Abraham’s faith is revealed in all its depth when he is ready to renounce his son Isaac. The sacrifice of his own son is a prophecy of Christ’s self-giving for the salvation of the world. It is something so astounding that it needs no comment. But Abraham does not rebel against God. He does not question him or express doubts, but trusts in him. He sets out, attentive to the Lord’s voice, and at the end of the trip, at Mount Moriah, he discovers that God does not want the sacrifice of Isaac’s blood. Do not lay your hand on the lad or do anything to him; for now I know that you fear God, seeing you have not withheld your son, your only son, from me . . . So Abraham called the name of that place “The Lord will Provide”; as it is said to this day, “On the mount of the Lord it shall be provided.”[11]

Similar events can sometimes take place in the lives of the saints. We recall, for example, the time when St. Josemaria thought that God was asking him to leave Opus Dei in order to begin a new foundation for diocesan priests. What a great sacrifice! In fact, after speaking with various people in the Holy See, he even told Don Alvaro, Aunt Carmen, Uncle Santiago, the members of the General Council and a few others of his decision. “But God did not want it that way, and with his merciful, loving, fatherly hand he freed me from the terrible sacrifice that I was preparing to make by leaving Opus Dei. I had informed the Holy See unofficially of my intention . . . but I later saw clearly that this new foundation, this new association, was not necessary, since diocesan priests fitted perfectly within the Work.”[12] As Abraham had been liberated, so too was St. Josemaría. Our Lord made him understand that diocesan priests could form part of Opus Dei and be admitted as members of the Priestly Society of the Holy Cross, without affecting their situation in their diocese; or rather, their union with the rest of the clergy and with their bishop would actually be strengthened.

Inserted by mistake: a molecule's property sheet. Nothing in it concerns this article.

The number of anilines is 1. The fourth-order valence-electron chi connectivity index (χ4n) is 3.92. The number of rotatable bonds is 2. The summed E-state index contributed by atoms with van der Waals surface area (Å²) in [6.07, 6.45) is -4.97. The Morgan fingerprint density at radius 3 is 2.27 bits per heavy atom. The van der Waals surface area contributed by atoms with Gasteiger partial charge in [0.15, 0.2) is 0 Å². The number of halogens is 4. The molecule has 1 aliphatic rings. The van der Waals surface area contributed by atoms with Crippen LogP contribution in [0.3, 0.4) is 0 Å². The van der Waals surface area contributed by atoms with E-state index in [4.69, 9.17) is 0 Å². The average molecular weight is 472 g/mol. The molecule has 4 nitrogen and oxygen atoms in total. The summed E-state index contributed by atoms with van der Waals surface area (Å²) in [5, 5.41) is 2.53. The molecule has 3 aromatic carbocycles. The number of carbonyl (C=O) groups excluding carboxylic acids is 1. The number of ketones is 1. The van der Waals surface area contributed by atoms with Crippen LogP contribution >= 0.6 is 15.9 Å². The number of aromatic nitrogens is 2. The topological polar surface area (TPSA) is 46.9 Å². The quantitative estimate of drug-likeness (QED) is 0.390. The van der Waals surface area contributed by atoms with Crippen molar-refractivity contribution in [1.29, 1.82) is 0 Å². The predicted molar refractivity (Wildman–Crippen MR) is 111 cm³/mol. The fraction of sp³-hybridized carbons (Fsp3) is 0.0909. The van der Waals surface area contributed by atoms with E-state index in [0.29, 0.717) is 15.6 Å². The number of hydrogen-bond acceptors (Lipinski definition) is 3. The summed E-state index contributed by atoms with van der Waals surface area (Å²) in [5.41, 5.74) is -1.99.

Faith that is fidelity

Abraham’s faith is also shown as faithfulness; in the face of adverse events he perseveres in his decision to follow God’s will. His faith rests on the word of God, and therefore it leads to deeply considered decisions that are not subject to a later “revision”or “re-thinking.” Let us hold fast the confession of our hope without wavering, for he who promised is faithful.[13] In our life there will always be moments that help us, with God’s grace, to strengthen and consolidate our faith. Abraham was subjected to a tremendous trial: having to sacrifice the person who was the fruit of the promise made to him. The holy patriarch did not just have to confront difficult situations, but to hope against all hope,[14] because the situations invited him to “judge” the divine will, to doubt God himself and his faithfulness. Here is the root of the temptation presented to Abraham.

We too can sometimes encounter situations in which we sense that God is asking us for something difficult: taking a step forward in our lives as Christians, renouncing a way of acting or even a way of being which is already deeply entrenched in us, but which perhaps detracts from the fruitfulness of our apostolate. The temptation might arise to silence that uneasiness, to make what we ourselves want seem like God’s will: “the temptation to set God aside in order to put ourselves at the center is always at the door.”[15]

Abraham did not act in that way. He walked towards Mount Moriah amidst profound inner conflict, but convinced that sooner or later God will provide.[16] And God, who is determined to make himself understood, in the end did provide. To receive light, Abraham had to undertake the whole journey, to begin to walk and reach the end. We too, if we seek to follow God’s will at every moment, will discover that, despite our limitations, God will make our lives effective. We will know and sense that God loves us, and we will not be afraid to love him: “Faith is professed with the lips and with the heart, with words and with love.”[17]

Y. Yaniz

[1] Gen 12:1-2.

[2] Gen 17:5.

[3] Navarre Bible 1 (1997), Commentary on Gen 17:5.

[4] See Gen 18-19.

[5] Saint Josemaria, The Way, no. 471.

[6] Catecchism of the Catholic Church, no. 2570.

[7] Ibid. no. 144.

[8] Heb 11:1.

[9] Catechism of the Catholic Church, no. 145.

[10] Gen 22:2.

[11] Gen 22:12-14.

[12] Saint Josemaria, Letter, 24 December 1951, no. 3.

[13] Heb 10:23.

[14] See Rom 4:18.

[15] Pope Francis, General audience, 10 April 2013.

[16] Gen 22:8.

[17] Pope Francis, General audience, 3 April 2013.